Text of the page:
Security Certs for starters

ddzcddzc Member Posts: 14 ■□□□□□□□□□
Hi all,

I've recently got in to the security industry workforce doing sec operations and compliance checking, and the cissp cert interested me. If I take the exam and write it, would I receive the actual certification or would I have to wait for 5+ years to elapse before receiving it while carrying the Associate of (ISC)².

For guys starting out, what is most recommended without needing the experience in order to get the certification? I heard GIAC is well respected in the industry...also can't go wrong with CCNP-SEC.

Thoughts / Suggestions?

Thanks

Comments

  • the_Grinchthe_Grinch Member Posts: 4,164 ■■■■■■■■■■
    The CISSP allows for education to be used as experience. So a four year degree would not a year off. You would have to wait till you got the allotted experience before you could become a full fledged CISSP. I'd suggest, if your just starting out, that you go for the Security+. It will provide a good foundation and with the new CPE requirement would prepare you for keeping up education for the CISSP. But without knowing your background and current certs I don't think anyone can give you a clear picture.
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  • ddzcddzc Member Posts: 14 ■□□□□□□□□□
    Thanks for the response.

    The new position is security operations and auditing, creating new benchmarks, policies, configuration gaps, compliance checks at a security level for all routers, switches, firewalls and loadbalancers on the network. My background is years of Networking, I have JNCIA, CCNA, CCNP.
  • halaakajanhalaakajan Member Posts: 167
    How about SSCP, GCIH with CCNA:S or CCNP:S?

    Then aim for CISA.

    Good luck brother.
  • Khaos1911Khaos1911 Member Posts: 366
    I'm (sort of) new to the InfoSec field. I obtained Sec+ and take my SSCP exam next week, then after that will knock out CEH and CISSP (associate) before the year is up. I'm a new Information Security Analyst and I must say studying for these certs can't hold a candle to learning all this stuff on the job. I'm sitting in an HP training class (a weeks worth of out of town hands on training paid for by my employer) for their IPS and the intricacies of how this thing works and how to properly administer it is just something I could not find in a book for SSCP or Sec+.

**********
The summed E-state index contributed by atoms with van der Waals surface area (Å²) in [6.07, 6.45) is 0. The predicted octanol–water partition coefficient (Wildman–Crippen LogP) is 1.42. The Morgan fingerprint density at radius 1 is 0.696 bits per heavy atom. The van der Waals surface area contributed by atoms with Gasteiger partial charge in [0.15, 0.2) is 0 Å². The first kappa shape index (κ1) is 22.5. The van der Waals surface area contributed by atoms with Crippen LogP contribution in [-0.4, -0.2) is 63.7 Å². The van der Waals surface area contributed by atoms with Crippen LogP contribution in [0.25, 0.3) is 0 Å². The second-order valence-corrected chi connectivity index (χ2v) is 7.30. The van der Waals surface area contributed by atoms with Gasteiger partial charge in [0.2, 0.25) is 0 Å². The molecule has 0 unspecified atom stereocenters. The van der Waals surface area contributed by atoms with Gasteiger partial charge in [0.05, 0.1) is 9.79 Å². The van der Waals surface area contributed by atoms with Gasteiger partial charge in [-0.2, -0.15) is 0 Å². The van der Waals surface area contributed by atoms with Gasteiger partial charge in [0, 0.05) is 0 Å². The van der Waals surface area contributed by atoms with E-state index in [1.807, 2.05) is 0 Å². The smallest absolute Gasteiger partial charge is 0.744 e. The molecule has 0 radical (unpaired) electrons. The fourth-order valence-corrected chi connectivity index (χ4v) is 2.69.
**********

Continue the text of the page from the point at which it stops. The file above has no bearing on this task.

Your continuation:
• docricedocrice Member Posts: 1,706 ■■■■■■■■■■
    Putting the keywords "HP" and "IPS" together, I'm assuming you mean "TippingPoint." Intrusion prevention/detection is a craft that isn't well-covered by most training courses. As a matter of fact, it's an important but generally-trivialized subject area that's a sore issue for me because most IPS systems seem to be nothing more than "it's an appliance which I will trust the vendor to do the right thing for me." Whenever I have vendor meetings and IPS is put in the table, most of the time it's more about appliance performance and reporting and less about low-level inspection detail, tuning, and context data for good analysis. To me, whenever you have an appliance like an IPS sensor (standalone or as a module or function in a firewall), you need to have a very good understanding of how it works/processes traffic, where it falls short, how it reacts to the traffic specific to your organization, and how you can mold the sensors to do your bidding. But I digress...